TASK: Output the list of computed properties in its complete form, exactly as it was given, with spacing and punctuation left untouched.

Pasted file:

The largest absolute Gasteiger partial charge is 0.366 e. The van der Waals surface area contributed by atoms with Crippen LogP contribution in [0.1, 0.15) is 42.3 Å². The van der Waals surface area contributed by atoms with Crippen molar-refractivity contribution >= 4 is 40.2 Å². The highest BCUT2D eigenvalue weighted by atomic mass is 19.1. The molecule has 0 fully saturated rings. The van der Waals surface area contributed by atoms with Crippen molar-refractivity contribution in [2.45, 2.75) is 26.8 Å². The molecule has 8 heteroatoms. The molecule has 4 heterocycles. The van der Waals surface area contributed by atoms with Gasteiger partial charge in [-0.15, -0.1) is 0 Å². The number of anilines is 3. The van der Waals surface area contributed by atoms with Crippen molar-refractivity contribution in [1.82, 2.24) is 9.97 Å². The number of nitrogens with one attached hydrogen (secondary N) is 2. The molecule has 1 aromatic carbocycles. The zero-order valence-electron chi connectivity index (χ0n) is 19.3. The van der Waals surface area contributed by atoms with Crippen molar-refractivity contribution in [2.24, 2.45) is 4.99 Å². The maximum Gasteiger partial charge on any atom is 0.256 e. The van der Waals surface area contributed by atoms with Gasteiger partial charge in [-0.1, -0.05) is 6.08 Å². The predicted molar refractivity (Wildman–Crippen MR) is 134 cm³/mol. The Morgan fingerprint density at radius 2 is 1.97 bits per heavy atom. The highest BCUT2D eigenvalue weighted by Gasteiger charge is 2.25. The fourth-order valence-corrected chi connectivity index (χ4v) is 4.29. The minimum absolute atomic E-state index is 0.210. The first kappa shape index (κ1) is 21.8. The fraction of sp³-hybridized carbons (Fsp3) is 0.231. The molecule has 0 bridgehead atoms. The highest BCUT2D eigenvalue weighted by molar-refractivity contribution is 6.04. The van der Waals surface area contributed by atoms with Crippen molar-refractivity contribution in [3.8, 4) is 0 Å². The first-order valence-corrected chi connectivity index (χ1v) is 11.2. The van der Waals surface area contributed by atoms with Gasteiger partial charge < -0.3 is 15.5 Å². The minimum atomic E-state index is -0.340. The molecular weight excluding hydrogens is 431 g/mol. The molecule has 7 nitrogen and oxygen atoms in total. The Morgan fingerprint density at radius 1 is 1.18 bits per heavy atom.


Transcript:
The largest absolute Gasteiger partial charge is 0.366 e. The van der Waals surface area contributed by atoms with Crippen LogP contribution in [0.1, 0.15) is 42.3 Å². The van der Waals surface area contributed by atoms with Crippen molar-refractivity contribution >= 4 is 40.2 Å². The highest BCUT2D eigenvalue weighted by atomic mass is 19.1. The molecule has 0 fully saturated rings. The van der Waals surface area contributed by atoms with Crippen molar-refractivity contribution in [2.45, 2.75) is 26.8 Å². The molecule has 8 heteroatoms. The molecule has 4 heterocycles. The van der Waals surface area contributed by atoms with Gasteiger partial charge in [-0.15, -0.1) is 0 Å². The number of anilines is 3. The van der Waals surface area contributed by atoms with Crippen molar-refractivity contribution in [1.82, 2.24) is 9.97 Å². The number of nitrogens with one attached hydrogen (secondary N) is 2. The molecule has 1 aromatic carbocycles. The zero-order valence-electron chi connectivity index (χ0n) is 19.3. The van der Waals surface area contributed by atoms with Crippen molar-refractivity contribution in [2.24, 2.45) is 4.99 Å². The maximum Gasteiger partial charge on any atom is 0.256 e. The van der Waals surface area contributed by atoms with Gasteiger partial charge in [-0.1, -0.05) is 6.08 Å². The predicted molar refractivity (Wildman–Crippen MR) is 134 cm³/mol. The Morgan fingerprint density at radius 2 is 1.97 bits per heavy atom. The highest BCUT2D eigenvalue weighted by Gasteiger charge is 2.25. The fourth-order valence-corrected chi connectivity index (χ4v) is 4.29. The minimum absolute atomic E-state index is 0.210. The first kappa shape index (κ1) is 21.8. The fraction of sp³-hybridized carbons (Fsp3) is 0.231. The molecule has 0 bridgehead atoms. The highest BCUT2D eigenvalue weighted by molar-refractivity contribution is 6.04. The van der Waals surface area contributed by atoms with Crippen molar-refractivity contribution in [3.8, 4) is 0 Å². The first-order valence-corrected chi connectivity index (χ1v) is 11.2. The van der Waals surface area contributed by atoms with Gasteiger partial charge < -0.3 is 15.5 Å². The minimum atomic E-state index is -0.340. The molecular weight excluding hydrogens is 431 g/mol. The molecule has 7 nitrogen and oxygen atoms in total. The Morgan fingerprint density at radius 1 is 1.18 bits per heavy atom.